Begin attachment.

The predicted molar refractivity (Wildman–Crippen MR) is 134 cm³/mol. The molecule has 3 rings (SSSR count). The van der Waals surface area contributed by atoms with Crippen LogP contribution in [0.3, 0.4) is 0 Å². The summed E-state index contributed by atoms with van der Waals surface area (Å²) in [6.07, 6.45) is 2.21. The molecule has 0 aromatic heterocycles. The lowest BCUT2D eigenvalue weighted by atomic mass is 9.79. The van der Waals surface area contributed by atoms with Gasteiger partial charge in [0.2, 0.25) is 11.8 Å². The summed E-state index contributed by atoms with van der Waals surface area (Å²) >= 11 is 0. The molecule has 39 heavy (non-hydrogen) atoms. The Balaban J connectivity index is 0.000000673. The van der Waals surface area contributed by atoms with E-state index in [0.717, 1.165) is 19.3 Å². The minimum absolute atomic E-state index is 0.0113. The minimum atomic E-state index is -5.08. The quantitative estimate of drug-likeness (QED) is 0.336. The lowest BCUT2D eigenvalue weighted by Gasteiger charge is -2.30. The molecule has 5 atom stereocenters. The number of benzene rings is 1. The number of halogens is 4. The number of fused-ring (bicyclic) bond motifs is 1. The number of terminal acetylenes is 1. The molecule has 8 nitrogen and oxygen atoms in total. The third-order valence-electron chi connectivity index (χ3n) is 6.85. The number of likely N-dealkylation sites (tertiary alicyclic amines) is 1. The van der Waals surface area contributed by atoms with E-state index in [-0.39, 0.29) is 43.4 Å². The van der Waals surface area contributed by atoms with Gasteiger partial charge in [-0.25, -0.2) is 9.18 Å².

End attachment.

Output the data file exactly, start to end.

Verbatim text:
The predicted molar refractivity (Wildman–Crippen MR) is 134 cm³/mol. The molecule has 3 rings (SSSR count). The van der Waals surface area contributed by atoms with Crippen LogP contribution in [0.3, 0.4) is 0 Å². The summed E-state index contributed by atoms with van der Waals surface area (Å²) in [6.07, 6.45) is 2.21. The molecule has 0 aromatic heterocycles. The lowest BCUT2D eigenvalue weighted by atomic mass is 9.79. The van der Waals surface area contributed by atoms with Gasteiger partial charge in [0.2, 0.25) is 11.8 Å². The summed E-state index contributed by atoms with van der Waals surface area (Å²) >= 11 is 0. The molecule has 39 heavy (non-hydrogen) atoms. The Balaban J connectivity index is 0.000000673. The van der Waals surface area contributed by atoms with E-state index in [0.717, 1.165) is 19.3 Å². The minimum absolute atomic E-state index is 0.0113. The minimum atomic E-state index is -5.08. The quantitative estimate of drug-likeness (QED) is 0.336. The lowest BCUT2D eigenvalue weighted by Gasteiger charge is -2.30. The molecule has 5 atom stereocenters. The number of benzene rings is 1. The number of halogens is 4. The number of fused-ring (bicyclic) bond motifs is 1. The number of terminal acetylenes is 1. The molecule has 8 nitrogen and oxygen atoms in total. The third-order valence-electron chi connectivity index (χ3n) is 6.85. The number of likely N-dealkylation sites (tertiary alicyclic amines) is 1. The van der Waals surface area contributed by atoms with E-state index in [-0.39, 0.29) is 43.4 Å². The van der Waals surface area contributed by atoms with Gasteiger partial charge in [-0.25, -0.2) is 9.18 Å².